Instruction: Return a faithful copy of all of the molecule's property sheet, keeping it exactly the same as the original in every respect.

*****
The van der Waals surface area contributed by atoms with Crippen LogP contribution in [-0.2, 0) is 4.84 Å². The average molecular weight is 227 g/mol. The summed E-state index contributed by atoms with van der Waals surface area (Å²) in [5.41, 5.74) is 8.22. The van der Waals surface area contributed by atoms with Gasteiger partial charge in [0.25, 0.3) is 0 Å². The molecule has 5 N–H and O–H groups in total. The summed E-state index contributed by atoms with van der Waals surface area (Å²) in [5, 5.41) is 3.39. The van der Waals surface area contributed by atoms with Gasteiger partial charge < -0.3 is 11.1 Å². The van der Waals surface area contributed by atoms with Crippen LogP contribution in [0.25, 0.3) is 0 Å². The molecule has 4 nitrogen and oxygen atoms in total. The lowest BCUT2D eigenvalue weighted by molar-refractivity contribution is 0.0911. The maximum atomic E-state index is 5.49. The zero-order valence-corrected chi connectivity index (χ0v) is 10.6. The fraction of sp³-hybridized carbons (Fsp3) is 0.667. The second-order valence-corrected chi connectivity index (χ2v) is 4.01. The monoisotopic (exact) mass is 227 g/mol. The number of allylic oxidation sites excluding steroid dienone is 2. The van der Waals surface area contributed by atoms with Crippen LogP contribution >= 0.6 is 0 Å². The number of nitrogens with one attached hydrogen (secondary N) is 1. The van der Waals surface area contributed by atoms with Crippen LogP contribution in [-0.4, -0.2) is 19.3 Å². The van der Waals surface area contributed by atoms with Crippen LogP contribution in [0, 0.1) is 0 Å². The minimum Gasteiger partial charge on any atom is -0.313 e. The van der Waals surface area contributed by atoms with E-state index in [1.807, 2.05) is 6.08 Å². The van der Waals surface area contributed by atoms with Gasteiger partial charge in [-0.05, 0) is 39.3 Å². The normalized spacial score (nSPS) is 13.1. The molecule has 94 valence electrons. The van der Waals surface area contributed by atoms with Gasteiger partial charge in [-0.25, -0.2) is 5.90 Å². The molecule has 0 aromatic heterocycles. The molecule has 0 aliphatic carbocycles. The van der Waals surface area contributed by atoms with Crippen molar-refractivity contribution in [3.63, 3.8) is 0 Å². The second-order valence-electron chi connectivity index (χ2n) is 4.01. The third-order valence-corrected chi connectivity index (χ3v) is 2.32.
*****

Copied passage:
The van der Waals surface area contributed by atoms with Crippen LogP contribution in [-0.2, 0) is 4.84 Å². The average molecular weight is 227 g/mol. The summed E-state index contributed by atoms with van der Waals surface area (Å²) in [5.41, 5.74) is 8.22. The van der Waals surface area contributed by atoms with Gasteiger partial charge in [0.25, 0.3) is 0 Å². The molecule has 5 N–H and O–H groups in total. The summed E-state index contributed by atoms with van der Waals surface area (Å²) in [5, 5.41) is 3.39. The van der Waals surface area contributed by atoms with Gasteiger partial charge < -0.3 is 11.1 Å². The van der Waals surface area contributed by atoms with Crippen LogP contribution in [0.25, 0.3) is 0 Å². The molecule has 4 nitrogen and oxygen atoms in total. The lowest BCUT2D eigenvalue weighted by molar-refractivity contribution is 0.0911. The maximum atomic E-state index is 5.49. The zero-order valence-corrected chi connectivity index (χ0v) is 10.6. The fraction of sp³-hybridized carbons (Fsp3) is 0.667. The second-order valence-corrected chi connectivity index (χ2v) is 4.01. The monoisotopic (exact) mass is 227 g/mol. The number of allylic oxidation sites excluding steroid dienone is 2. The van der Waals surface area contributed by atoms with Crippen LogP contribution >= 0.6 is 0 Å². The number of nitrogens with one attached hydrogen (secondary N) is 1. The van der Waals surface area contributed by atoms with Crippen LogP contribution in [-0.4, -0.2) is 19.3 Å². The van der Waals surface area contributed by atoms with Crippen LogP contribution in [0, 0.1) is 0 Å². The minimum Gasteiger partial charge on any atom is -0.313 e. The van der Waals surface area contributed by atoms with E-state index in [1.807, 2.05) is 6.08 Å². The van der Waals surface area contributed by atoms with Gasteiger partial charge in [-0.05, 0) is 39.3 Å². The normalized spacial score (nSPS) is 13.1. The molecule has 94 valence electrons. The van der Waals surface area contributed by atoms with Gasteiger partial charge in [-0.25, -0.2) is 5.90 Å². The molecule has 0 aromatic heterocycles. The molecule has 0 aliphatic carbocycles. The van der Waals surface area contributed by atoms with Crippen molar-refractivity contribution in [3.63, 3.8) is 0 Å². The second-order valence-electron chi connectivity index (χ2n) is 4.01. The third-order valence-corrected chi connectivity index (χ3v) is 2.32.